Do You Need an Oculus Rift?

The long-awaited VR headset goes on sale today

By The Editors
January 6, 2016 9:00 am

From Tron to Star Trek to The Lawnmower Man, man has been dreaming up versions of virtual reality for decades.

Hell, the Oculus Rift — supposed forerunner in the great VR race — was hacked together all the way back in 2011. But it’s taken until today to get it from prototype to reality.

And we do mean today. The Rift starts taking preorders at 11 a.m. EST.

Will it be a gamechanger? Will it change more than games? Is it actually worth all the hype?

We have answers.

Real ones.

Remind me what “Oculus Rift” is again? An immersive, head-mounted virtual reality headset that allows for 360-degree views and (in some cases) simulated three-dimensionality. Originally no more than a conceptual Kickstarter success story, it was purchased by Facebook in 2014 for $2 billion before being first unveiled to consumers all the way back in June.

What’s new? It’s a slimmer, less bulky headset from the developer models that have already been in circulation. And it’s wrapped in a more comfortable fabric. Basically, it’s become “more of a gadget and less of a bondage toy.”

What do people look like wearing them? A bit goofy. Just ask musician Ryan Hemsworth, who uses one in his new music video.

When can I order one? Preorders begin today, Wednesday, January 6th, at 11 a.m. EST. Ships March 26, only one per customer. 

What are the specs? Digital Trends did a breakdown: two OLED displays with a combined 2160 x 1200 pixel resolution and a 90Hz refresh rate. As for sensors, it includes a gyroscope, an accelerometer, a magnetometer and a constellation array. Plus, integrated headphones. The distance between the eyes is set to 64 mm, though that can be adjusted.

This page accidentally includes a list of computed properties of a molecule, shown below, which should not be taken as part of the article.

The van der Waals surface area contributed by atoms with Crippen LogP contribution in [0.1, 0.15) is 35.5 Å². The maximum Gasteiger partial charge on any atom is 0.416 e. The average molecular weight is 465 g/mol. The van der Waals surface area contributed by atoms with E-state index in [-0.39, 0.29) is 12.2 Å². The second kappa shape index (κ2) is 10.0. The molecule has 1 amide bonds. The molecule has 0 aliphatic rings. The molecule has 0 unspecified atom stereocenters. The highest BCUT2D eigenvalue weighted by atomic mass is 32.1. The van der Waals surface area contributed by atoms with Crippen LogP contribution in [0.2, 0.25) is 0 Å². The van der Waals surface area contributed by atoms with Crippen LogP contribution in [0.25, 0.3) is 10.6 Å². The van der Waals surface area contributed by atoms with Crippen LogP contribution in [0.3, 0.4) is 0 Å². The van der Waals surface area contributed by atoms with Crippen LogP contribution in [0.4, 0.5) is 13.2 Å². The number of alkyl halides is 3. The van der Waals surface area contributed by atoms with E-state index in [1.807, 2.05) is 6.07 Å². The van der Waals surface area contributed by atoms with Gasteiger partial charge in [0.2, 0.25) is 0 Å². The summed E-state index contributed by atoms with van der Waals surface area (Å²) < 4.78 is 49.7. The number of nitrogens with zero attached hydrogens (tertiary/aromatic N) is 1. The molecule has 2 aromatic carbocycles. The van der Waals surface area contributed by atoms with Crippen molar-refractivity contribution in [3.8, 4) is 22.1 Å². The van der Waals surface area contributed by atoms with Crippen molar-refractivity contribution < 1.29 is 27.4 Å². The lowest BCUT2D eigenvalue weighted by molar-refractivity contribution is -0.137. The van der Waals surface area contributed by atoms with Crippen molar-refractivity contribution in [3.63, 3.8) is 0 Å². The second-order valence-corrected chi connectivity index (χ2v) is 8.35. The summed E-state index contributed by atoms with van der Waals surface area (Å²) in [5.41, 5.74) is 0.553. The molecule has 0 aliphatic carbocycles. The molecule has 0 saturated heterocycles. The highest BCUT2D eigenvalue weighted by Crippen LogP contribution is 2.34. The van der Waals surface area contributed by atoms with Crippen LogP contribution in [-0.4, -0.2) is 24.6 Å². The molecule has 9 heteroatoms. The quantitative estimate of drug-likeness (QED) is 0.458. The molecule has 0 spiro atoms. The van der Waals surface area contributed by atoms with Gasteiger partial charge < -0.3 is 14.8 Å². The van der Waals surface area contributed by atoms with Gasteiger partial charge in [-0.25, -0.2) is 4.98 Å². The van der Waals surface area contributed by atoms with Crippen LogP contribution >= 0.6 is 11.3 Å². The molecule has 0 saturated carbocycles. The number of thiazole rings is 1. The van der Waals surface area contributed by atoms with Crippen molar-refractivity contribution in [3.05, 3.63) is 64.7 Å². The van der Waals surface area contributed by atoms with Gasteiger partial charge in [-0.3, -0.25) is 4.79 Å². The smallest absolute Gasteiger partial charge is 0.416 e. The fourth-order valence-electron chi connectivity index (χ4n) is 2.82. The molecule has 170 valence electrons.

Will VR make me dizzy or sick? Not as much as it used to.

What will it cost? They haven’t gone public with that yet, but expect it to be above the $350 (update: it’s $599) that the developer kit costs. According to Quartz, it will also require a high-end desktop computer with high-definition video game graphics — which start at about $1,000 — along with video game controllers to play games (good news: a wireless Xbox One gamepad comes with every Rift). And original backers of the Rift on Kickstarter will get theirs free.

What’s can I do with it right now? A couple of games, like the first-person space shooter EVE: Valkyrie and the platform game Lucky’s Tale, will be bundled with preorders. A full list of available games can be found here. Plus, you’ll be able to stream games from Xbox One and a computer with Windows 10 programs.

What’s next? A handheld sensor called the Oculus Touch, out sometime later this year. According to the Wall Street Journal, Lucasfilm is supposedly working on 5-10 minute short VR films for the system. And some cool third-party stuff: A controller for your feet. A treadmill add-on. Its most well-known competitor — Samsung Gear — already announced dedicated apps from Netflix, Hulu and Twitch for their VR system, so expect those companies to ink deals with Oculus as well.

Besides games and movies, what will Rift be used for? It could keep astronauts sane on long journeys. And Mark Zuckerberg says he wants his house to run like Jarvis from Iron Man utilizing Oculus as the source … so expect some home integration at some point. Immersive tours and trailers could be a big thing: HBO already debuted a Rift-friendly tour of Westeros for a Game of Thrones promotion last year. This week at CES, 20th Century Fox is debuting a multimillion-dollar VR experience for The Martian. And PC World postulates that the Rift, and VR in general, could do wonders in the medical world or with skill training (e.g., pilots).

Who are the competitors? HTC has the Vive Pre, expected to launch early this year for preorder (and showcasing at CES). Google Cardboard is kind of a mobile/cheap/DIY way to get VR. Sony also has plans for a VR headset to work with its Playstation 4. And as mentioned, there’s Samsung’s Gear VR, which utilizes a smartphone, costs $99 and is produced, oddly enough, by Oculus.

Do I need one? For now, only if you’re an early adopter. Or an investor. Virtual reality will supposedly generate about $540 million in revenue this year, up 440% from 2015.

Where can I get more info? You can talk to Oculus CEO Palmer Luckey today on Reddit, where he’s hosting an AMA (Ask Me Anything) at 9 P.M. EST.

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